If the ballot is accepted, the county auditor of municipal clerk must mark the roster to indicated that the voter has already cast a ballot in that election.  After the close of business on the fourth day before the election, the ballots from return envelopes marked "Accepted" may be opened, duplicated as needed in the manner provided by section 206.86, subdivision 5, initialed by the ballot board, and deposited in the appropriate ballot box.
        In all other respects, the provisions of the Minnesota Election Law governing deposit and counting of ballots apply.

        The mail and absentee ballots for a precincts must be counted together and reported as one vote total.  No vote totals from ballots may be made public before the close of voting on election day.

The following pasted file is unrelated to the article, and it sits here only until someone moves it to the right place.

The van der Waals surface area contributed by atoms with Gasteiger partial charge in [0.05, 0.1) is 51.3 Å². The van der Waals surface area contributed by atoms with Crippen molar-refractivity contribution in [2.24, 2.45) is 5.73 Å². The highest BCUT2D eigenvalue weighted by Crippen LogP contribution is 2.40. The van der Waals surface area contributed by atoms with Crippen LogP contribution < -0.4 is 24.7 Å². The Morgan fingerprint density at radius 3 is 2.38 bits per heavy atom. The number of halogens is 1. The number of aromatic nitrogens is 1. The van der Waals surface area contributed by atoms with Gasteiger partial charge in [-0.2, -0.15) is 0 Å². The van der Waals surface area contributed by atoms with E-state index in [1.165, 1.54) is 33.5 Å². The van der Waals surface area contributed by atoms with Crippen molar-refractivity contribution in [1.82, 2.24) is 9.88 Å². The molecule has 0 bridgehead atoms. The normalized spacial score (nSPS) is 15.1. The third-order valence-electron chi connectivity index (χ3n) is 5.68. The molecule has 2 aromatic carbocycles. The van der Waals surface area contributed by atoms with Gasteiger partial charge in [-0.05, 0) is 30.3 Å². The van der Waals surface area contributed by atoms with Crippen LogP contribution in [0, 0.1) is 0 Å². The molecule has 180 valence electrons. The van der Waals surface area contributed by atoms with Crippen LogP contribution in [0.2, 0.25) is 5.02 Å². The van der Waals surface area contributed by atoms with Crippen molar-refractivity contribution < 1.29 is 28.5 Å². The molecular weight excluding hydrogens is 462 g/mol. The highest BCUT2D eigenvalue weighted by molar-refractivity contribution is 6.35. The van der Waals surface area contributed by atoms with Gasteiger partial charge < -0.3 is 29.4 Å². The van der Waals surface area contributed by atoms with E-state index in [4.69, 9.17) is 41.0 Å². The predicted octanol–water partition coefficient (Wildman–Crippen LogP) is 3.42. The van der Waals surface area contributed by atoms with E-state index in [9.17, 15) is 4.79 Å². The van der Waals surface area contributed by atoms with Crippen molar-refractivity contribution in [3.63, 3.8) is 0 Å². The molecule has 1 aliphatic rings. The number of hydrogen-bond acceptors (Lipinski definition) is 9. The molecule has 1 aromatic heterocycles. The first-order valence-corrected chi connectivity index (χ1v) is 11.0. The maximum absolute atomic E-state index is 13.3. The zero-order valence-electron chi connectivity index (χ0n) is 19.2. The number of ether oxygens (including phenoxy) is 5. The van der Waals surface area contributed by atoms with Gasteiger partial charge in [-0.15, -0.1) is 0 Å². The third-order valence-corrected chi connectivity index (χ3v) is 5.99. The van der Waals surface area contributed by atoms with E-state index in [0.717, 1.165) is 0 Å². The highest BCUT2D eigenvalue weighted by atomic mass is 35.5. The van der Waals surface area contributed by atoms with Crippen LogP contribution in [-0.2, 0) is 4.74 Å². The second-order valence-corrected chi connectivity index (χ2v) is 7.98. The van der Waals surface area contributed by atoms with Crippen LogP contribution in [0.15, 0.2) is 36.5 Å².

History: 1987 c 213 s 1; 1989 c 291 art 1 s 11; 1993 c 223 s 11; 2008 c 295 s 13; 2009 c 82 s 4; 2010 c 180 s 4; 2010 c 194 s 17; 2011 c 18 s 5 
 

204B.47 ALTERNATE ELECTION PROCEDURES; DUTIES OF SECRETARY OF STATE.

        When a provision of the Minnesota Election Law cannot be implemented as a result of an order of a state or federal court, the secretary of state shall adopt alternative election procedures to permit the administration of any election affected by the order. The procedures may include the voting and handling of ballots cast after 8:00 p.m. as a result of a state or federal court order or any other order extending the time established by law for closing the polls. The alternative election procedures remain in effect until the first day of July following the next succeeding final adjournment of the legislature, unless otherwise provided by law or by court order.